Anthony Fauci, MD, who currently serves as both President Joe Biden’s chief medical adviser and the director of the National Institute of Allergy and Infectious Diseases (NIAID), has become the face of the U.S. COVID response over the last few years—urging Americans to follow safety precautions and get vaccinated to protect themselves from the virus. For a long time, it was clear that Fauci was practicing what he preached, as the virus expert managed to avoid a COVID infection for two years. In June 2022, however, the NIAID director finally tested positive for the coronavirus—and now, he’s ready to reveal how he got infected. Read on to find out “exactly” how Fauci got COVID.
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On June 15, Fauci tested positive for COVID for the first time on a rapid antigen test, according to a news release from the National Institutes of Health (NIH). The infectious disease expert told The New York Times he received the positive result after experiencing a “scratchy throat” and added that his initial symptoms were quite mild.
But following three consecutive days of negative tests after a five-day course of Paxlovid, Fauci was “surprised and disappointed” to find that he had tested positive for COVID again. In what experts have deemed a Paxlovid rebound case, Fauci said he experienced a recurrence of symptoms that were worse than his initial case, including a low fever, aches, a runny nose, and a “mild cough,” per The New York Times.
Fauci has since recovered, praising both vaccines and Paxlovid for keeping his illness from being severe. “I’m 81 years old, I was at risk for hospitalization and I didn’t even come close to being sick enough to be hospitalized,” he told the newspaper. In an earlier White House press briefing, Fauci said, “I think I’m an example, given my age, of what we’re all talking about today. I’m vaccinated. I’m doubly boosted. And I believe if that were not the case, I very likely would not be talking to you looking as well as I look, I think, right now.”
It was somewhat shocking to find that Fauci had been infected with COVID, as the White House adviser had been extra diligent about his precautions. Now, Fauci is opening up about how he let his guard down and got sick.
During an Aug. 24 interview on healthcare advisor Andy Slavitt’s In the Bubble podcast, Fauci said he knows “exactly when” he got infected with COVID. According to the virus expert, it all came down to a choice he made while he was attending his 60th college reunion for the College of the Holy Cross in Worcester, Massachusetts.
“I went into the reception and all of my classmates from the Class of 1962 were unmasked. They saw me, they got very enthusiastic, they came to give hugs. So I felt I looked so out of place with a mask on,” Fauci admitted. “I literally took my mask off for about 45 minutes, mingling with them and their family. Went back, put my mask on. Five days later, bingo, I was infected. It’s all it took.”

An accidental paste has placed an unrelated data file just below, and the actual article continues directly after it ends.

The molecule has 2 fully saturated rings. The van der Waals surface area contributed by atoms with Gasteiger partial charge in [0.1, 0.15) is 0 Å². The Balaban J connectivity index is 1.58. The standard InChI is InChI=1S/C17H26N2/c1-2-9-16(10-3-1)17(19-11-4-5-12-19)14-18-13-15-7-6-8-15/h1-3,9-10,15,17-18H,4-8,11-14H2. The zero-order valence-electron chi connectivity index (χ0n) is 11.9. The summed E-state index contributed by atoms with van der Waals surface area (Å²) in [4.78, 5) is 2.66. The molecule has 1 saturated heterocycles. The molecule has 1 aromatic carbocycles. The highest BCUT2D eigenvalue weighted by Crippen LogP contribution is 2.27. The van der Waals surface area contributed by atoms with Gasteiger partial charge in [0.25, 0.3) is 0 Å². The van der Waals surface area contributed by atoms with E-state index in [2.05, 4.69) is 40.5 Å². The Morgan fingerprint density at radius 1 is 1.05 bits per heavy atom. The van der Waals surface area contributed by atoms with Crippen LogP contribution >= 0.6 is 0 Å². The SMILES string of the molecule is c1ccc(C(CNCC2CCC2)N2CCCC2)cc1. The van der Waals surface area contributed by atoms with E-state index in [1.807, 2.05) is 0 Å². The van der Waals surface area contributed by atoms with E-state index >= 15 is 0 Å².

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In June, Holy Cross spokesman John Hill told The Boston Globe that at least three people—including Fauci—had tested positive for COVID after the reunion. According to Hill, the over 1,200 plus attendees were “encouraged to take a COVID test” prior to coming to campus for the event. But Fauci now says that this showcases COVID’s “remarkable transmissibility,” especially in the face of the now-dominant Omicron subvariant, BA.5.
During his interview on In The Bubble, Fauci told Slavitt that before the reunion, he had “been compulsively careful about wearing masks and not, you know, being exposed in congregate settings.” So when he tested positive after gathering indoors unmasked for less than an hour, it was a very personal reminder of the “incredible transmissibility” of the virus now.
A poll from Axios and Ipsos released on Aug. 16 has found that despite a significant number of Americans continuing to be infected with COVID, they’re now less likely to change their behavior to avoid the virus. According to the poll, “reported mask use is at its lowest point of the pandemic,” with fewer than 2 in 5 Americans saying they now sometimes or always wear a mask outside their homes. This is down significantly from the 73 percent who said they were doing so in Jan. 2022.
During an Aug. 9 event hosted by the Fred Hutchinson Cancer Center in Seattle, Fauci said that people’s aversion to wearing masks has become somewhat “inexplicable.” “When you tell people they need to mask in an indoor congregate setting when you’re in a zone that has a high dynamic of infection‚ that is looked upon by a lot of people, not everybody, as an encroachment on your freedom,” he said. “We’ve never had that before. It’s almost inexplicable.”